Best of luck to you with your writing in 2016!


    • Thank you for your in depth look at the subject of ‘success.’ You’re right, ‘success’ is both illusive and subjective. But if you’re able to achieve what you’ve set out to do on a daily basis, you’ll be awarded by accomplishing your goal. And that is success. Also, what is it with toddlers and toilets? Mine is the same way but now he’s moved up to sinks. Sigh.
      Happy Writing 2016!

      Liked by 1 person

  4. I measure success by the fact that I’m still going, or I’m still submitting things for publication. The way I see it as long as I’m still trying and not a gibbering wreck in the corner than I’m doing ok.

    I got my first paid contract last year too, so not earning enough to pay the bills yet but it’s a start and a tiny success all on its own.

    Have a great 2016 and keep being brave.

    Liked by 1 person

    • Happy 2016 Deborah and congrats! And yes, ‘success’ is having the bravery to persist and persevere in our writing. “Never give up, never surrender.”- Galaxy Quest


  5. How do you measure success? In every step of the way. Sitting down to write? That’s a success. Finishing the book? That’s a success. Editing/agenting/querying/proofing/publishing/whatever your process is? Those are all successes. First book sale? That’s a success. Getting your first good review? That’s a success.

    Then you start to write another book, and it’s all of those successes all over again, and hopefully more, if the next book is better and you sell more copies.

    See? You can be very successful just getting that first book sold. You would be way more successful than a lot of other people out there struggling with the same dream.

    IWSG January

    Liked by 1 person

    • Yes! Every step taken and toiled in honing our craft, taking the next step in editing/revision/querying agents, are all successes. And so is what happens after that and continuing the process all over again.


  6. Excellent point – success should not necessarily equate to making money. I released my first book last year and it’s certainly not! But I’ve gotten great reviews, so that’s nice. I’m just happy to finally have my art out in the world to share with people.

    Liked by 1 person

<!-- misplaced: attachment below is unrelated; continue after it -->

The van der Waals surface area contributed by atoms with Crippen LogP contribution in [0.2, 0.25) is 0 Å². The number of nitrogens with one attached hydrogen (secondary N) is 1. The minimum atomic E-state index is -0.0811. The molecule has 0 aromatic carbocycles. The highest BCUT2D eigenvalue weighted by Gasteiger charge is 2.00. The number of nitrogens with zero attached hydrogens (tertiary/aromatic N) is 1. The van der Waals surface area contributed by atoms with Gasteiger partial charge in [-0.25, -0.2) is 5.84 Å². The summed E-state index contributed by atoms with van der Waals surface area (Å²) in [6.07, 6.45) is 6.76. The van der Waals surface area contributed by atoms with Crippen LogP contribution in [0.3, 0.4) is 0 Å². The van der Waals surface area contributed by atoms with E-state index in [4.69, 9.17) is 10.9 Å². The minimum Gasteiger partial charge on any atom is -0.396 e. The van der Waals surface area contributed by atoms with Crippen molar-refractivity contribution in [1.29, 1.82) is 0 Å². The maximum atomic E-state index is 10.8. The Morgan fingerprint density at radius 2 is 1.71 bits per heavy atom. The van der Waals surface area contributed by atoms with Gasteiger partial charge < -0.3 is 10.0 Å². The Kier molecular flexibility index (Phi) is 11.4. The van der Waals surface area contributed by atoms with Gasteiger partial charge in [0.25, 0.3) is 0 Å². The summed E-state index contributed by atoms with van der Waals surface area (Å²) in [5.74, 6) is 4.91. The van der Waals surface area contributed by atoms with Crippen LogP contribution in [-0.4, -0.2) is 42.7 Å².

• Thank you Alexia. And congrats on your first release. And I understand wholeheartedly. It’s having our babies out in the world, being read and enjoyed, that is the true success.


    • Yeah, I like Chemist’s success is measure by happiness definition too. You can have it all but if you’re not happy, what’s the point. Are you even successful? I think not.


  7. Happy new year, Lidy! I measure my success by what 15-year-old me would think. Some days it’s harsh, but it feels like I am being authentic to me. And according to 15-year-old me I’m not doing so bad, although there are some things she’s disappointed about. Some days, I measure success by just being able to sit down and write.

    Good luck with the poetry book relaunch and blog tour.

    Liked by 1 person

    • Happy New Year Ula! And thanks for signing up for the blog tour! Speaking of 15 year olds, my 15yro self would probably say what the hell took you so long, before she shows how proud she is. But yes, like the quote from Woody Allen says, showing up, sitting down and writing is success.

      Liked by 1 person

  8. Hey Lidy!
    There are lots of great things happening here at your place!
    Congrats on the achievements: 200th blog post, the poetry chap book, the upcoming blog tour… 🙂
    “Success is to be measured not so much by the position that one has reached in life as by the obstacles one has overcome.”
    Happy New Year!

    Liked by 1 person

  9. Hi Lidy – thanks for visiting my site earlier. I gave up on the money measure some years ago – by that I’m a failure, especially in my family’s eyes. Success has to be getting a response… making people think or even be happy. I think I achieved that as a journalist, but the jury is out now that I write fiction – or attempt to.

    Liked by 1 person

    • Yes, when it comes to writing and other creative jobs, you have to give up on the idea of monetary success. Success is being happy with your writing and that people find it enjoyable and relatable. Sorry, your family thinks otherwise. Wish you all the best and happy writing!